Once you know how to prepare and act, it will be easier to learn everything you need to master while doing it. You will be thrown in the cold water and need to swim many times.

However, your colleagues will always be happy to help you and mentor you. And for the rest, you will figure everything out along the way. The key here is always to ask for tips, shortcuts, feedback, etc. Don't be quiet if you get stuck.

Lastly, if you have no domain knowledge about a certain industry or topic, read through the internal library of documentation and call some of the firm experts on the topic. Usually, they are happy to offer you a short call to get you up to speed.

Enjoy the ride!



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crawldim on Mar 25, 2024

This is dependent upon the manner in which the hiring procedure is set up (e.g., rolling admissions or a set deadline happy wheels). When you receive the invitation, it's wise to get in touch with HR and ask if there's a way to postpone. In the worst case scenario, they might tell you there isn't.

replied on Mar 23, 2024
Bain | Roland Berger | EY-Parthenon | Mentoring Approach | 30% off first 10 sessions in May| Market Sizing | DARDEN MBA

Powerpoint and Excel are the bread and butter of consulting. You will need to know how to use these tools well and fast.

Let me be clear: there is no ammount of previous training that can compare with working 100's of hours on these tools working on real problems (if you work 40hours per week in PPT, after 3 months you have 500h of practice…).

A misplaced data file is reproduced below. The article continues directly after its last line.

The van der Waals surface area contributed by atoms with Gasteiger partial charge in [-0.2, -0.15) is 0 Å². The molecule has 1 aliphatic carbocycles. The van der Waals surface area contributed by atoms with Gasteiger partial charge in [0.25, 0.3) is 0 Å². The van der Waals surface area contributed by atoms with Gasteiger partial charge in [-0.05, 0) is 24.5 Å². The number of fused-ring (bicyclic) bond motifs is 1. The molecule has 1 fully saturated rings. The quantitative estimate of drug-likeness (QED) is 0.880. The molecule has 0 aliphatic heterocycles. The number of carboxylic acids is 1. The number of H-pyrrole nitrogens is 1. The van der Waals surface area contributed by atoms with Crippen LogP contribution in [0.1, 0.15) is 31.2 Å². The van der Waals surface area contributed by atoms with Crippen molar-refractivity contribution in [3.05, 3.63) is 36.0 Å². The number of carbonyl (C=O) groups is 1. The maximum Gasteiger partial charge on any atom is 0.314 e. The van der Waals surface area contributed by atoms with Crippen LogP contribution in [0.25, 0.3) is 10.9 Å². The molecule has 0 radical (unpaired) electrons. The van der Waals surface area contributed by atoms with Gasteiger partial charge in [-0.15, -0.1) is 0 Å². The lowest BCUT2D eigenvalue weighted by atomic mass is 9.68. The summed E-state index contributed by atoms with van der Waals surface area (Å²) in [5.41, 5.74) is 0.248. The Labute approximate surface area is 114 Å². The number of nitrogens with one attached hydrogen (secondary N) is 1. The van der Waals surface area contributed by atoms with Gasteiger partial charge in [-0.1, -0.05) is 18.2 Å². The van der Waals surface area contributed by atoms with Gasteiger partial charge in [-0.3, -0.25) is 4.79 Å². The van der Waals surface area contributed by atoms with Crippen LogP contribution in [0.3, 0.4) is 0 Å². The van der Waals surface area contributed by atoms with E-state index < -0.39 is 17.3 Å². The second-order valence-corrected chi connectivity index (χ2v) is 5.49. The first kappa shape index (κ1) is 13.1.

Of course when you train a certain tool, it's more about knowing the possibilities and trying them once so that if later on you have a specific problem, you know there's a tool for that and know how to look it up (even yesterday I used a new tool in excel… after 15 years in consulting…. and it took me 5 mins to learn because I already know it existed, it's name, etc.).

I wouldn't bother with anything else. Read the (business) news, if English is not your native language… then practice (you will need it a lot, for both slide writing, research, international assignments, and international experts interviews).

Finally, make sure you are healthy and fit (and dont have a sleep deficit).

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Content Creator
replied on Mar 25, 2024
#1 rated MBB & McKinsey Coach
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Content Creator
replied on Apr 09, 2024
#1 Bain coach | >95% success rate | interviewer for 8+ years | mentor and coach for 7+ years

Hi there,

First of all, congratulations on the offer!

I would be happy to share my thoughts on your question:

  • First of all, while it is great to see how eager you are to prepare for your career start, I would highly advise you not to worry about it.
  • Your future employer, like all major strategy consulting firms, will provide you with excellent onboarding and training that will prepare you for everything you need to know.
  • Lastly, if you want to prepare on your own, I would advise you to improve your MS Excel and PowerPoint skills. While there may be company-specific functions, you will still be faster in the first few months with some practice.

If you would like a more detailed discussion on how to best practice your MS Excel and PowerPoint skills beforehand, please don't hesitate to contact me directly.



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Content Creator
replied on Mar 31, 2024
Ex-BCG Principal | 8+ years consulting experience in SEA | BCG top interviewer & top performer


Enjoy your time. You'll learn everything you need to learn on the job.

I took 3 months off before starting my first job at ATK, and I wished I had taken 6 instead :)

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Francesco gave the best answer


Content Creator
#1 Coach for Sessions (4.500+) | 1.500+ 5-Star Reviews | Proven Success (➡ | Ex BCG | 10Y+ Coaching